By Lacey Bitter
The University of Portland has finalized the purchase of a 35-acre piece of land, formerly the site of environmentally hazardous industry, with plans to use the property to free up valuable space on campus. Plans also include giving back environmentally by creating public recreational spaces and a salmon rejuvenation area.
"This is really an extension of the University's mission," the Rev. Tom Doyle, C.S.C., executive vice president, said.
The landmark purchase, the product of six years of detailed planning and many years of visioning, was finalized on Dec. 17, 2008, after being rejected two years ago.
The new addition to campus will allow the University to form the main campus as chiefly residential, academic and administrative and offer new opportunities for athletics and environmental studies in the new property. Facilities, such as the baseball field, may be moved to free up space for buildings like additional residence halls or a new library on the existing campus.
The piece of property was formerly owned by Triangle Park LLC and has been the location of a variety of industrial uses since the early 20th century. Although often referred to as Triangle Park, the University has begun calling the property "River Campus" to emphasize its connection to the existing campus.
"We don't want that property to be anything but a natural extension," Jim Kuffner, Assistant Vice President of Human Resources, said. Kuffner has been a part of the team planning to purchase the land.
The buying process has been extensive and complicated due to the ecological damage and the need to rezone the property for university uses. The heavy industrial uses intensely damaged the land, causing the Environmental Protection Agency to declare the area as a superfund site in 2000.
According to the EPA, a superfund is the label given by the federal government to highlight the need to clean up the nation's uncontrolled hazardous waste sites. The Triangle Park area is listed on the National Priorities List as an especially important superfund site to clean up.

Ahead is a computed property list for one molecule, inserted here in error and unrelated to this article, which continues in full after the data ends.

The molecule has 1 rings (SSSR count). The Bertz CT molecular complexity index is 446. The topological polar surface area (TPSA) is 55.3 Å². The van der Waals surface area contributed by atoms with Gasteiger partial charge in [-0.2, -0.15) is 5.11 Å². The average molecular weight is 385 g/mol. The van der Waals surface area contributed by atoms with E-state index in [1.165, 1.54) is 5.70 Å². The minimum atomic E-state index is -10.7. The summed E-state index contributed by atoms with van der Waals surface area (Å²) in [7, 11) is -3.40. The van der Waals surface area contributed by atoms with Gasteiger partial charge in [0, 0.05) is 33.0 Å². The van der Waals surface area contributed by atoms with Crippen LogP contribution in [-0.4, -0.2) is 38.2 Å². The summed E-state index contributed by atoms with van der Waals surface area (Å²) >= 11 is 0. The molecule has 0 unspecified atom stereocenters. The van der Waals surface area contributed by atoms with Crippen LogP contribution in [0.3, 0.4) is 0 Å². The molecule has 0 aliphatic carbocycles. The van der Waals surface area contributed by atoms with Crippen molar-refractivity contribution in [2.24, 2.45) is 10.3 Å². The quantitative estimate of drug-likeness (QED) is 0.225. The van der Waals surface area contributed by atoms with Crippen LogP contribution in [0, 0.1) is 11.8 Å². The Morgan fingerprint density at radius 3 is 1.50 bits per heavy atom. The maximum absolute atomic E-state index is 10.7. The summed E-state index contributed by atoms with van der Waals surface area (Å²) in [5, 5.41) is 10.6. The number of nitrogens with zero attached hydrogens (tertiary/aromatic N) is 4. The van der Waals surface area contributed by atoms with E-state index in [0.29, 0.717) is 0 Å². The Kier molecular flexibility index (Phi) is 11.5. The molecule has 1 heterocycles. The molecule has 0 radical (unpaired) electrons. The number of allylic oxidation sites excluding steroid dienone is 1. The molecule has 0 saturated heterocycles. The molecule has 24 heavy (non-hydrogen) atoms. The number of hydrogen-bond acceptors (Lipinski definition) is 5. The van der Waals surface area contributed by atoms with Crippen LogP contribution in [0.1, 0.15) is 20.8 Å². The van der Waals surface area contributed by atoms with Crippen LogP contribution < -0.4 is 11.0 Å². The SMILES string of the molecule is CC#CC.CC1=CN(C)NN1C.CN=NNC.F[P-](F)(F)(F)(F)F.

In the process of buying this piece of property, the University has collaborated not only with the previous owner but also the EPA to ensure that the necessary cleanup is done. As a part of the agreement between the three parties, Triangle Park LLC will pay $1.2 million to the Portland harbor to place in a trust fund to clean the area of its hazards. In addition, the University has pledged to place $3 million in this fund that the EPA will use to complete examination, investigation and cleanup of the area.
"Hopefully it's more than what we need," Kuffner said of the total of $4.2 million.
The University hopes to go beyond the cleanup mandated by the EPA and make the piece of land a benefit to the University, neighborhood and city.
"Even though we weren't responsible, we're going to step up and make something happen," Kuffner said.
In addition to the salmon resting area being discussed, the school also hopes to complete a 40-mile public access trail circling Portland's waterfront, making the River Campus a place that not only students and neighbors can enjoy, but the Portland citizens too.
"We can be the long-term stewards and healers," Doyle said.
The University developed a master plan in 1998 that portrays current buildings on the campus as well as potential future plans, but the addition of the River Campus mandates an update of the plan to incorporate the new land. The administration has many ideas of what the space could be used for, such as the salmon area or athletic fields, but nothing is certain at this point.
"There are a lot of possibilities," Kuffner said.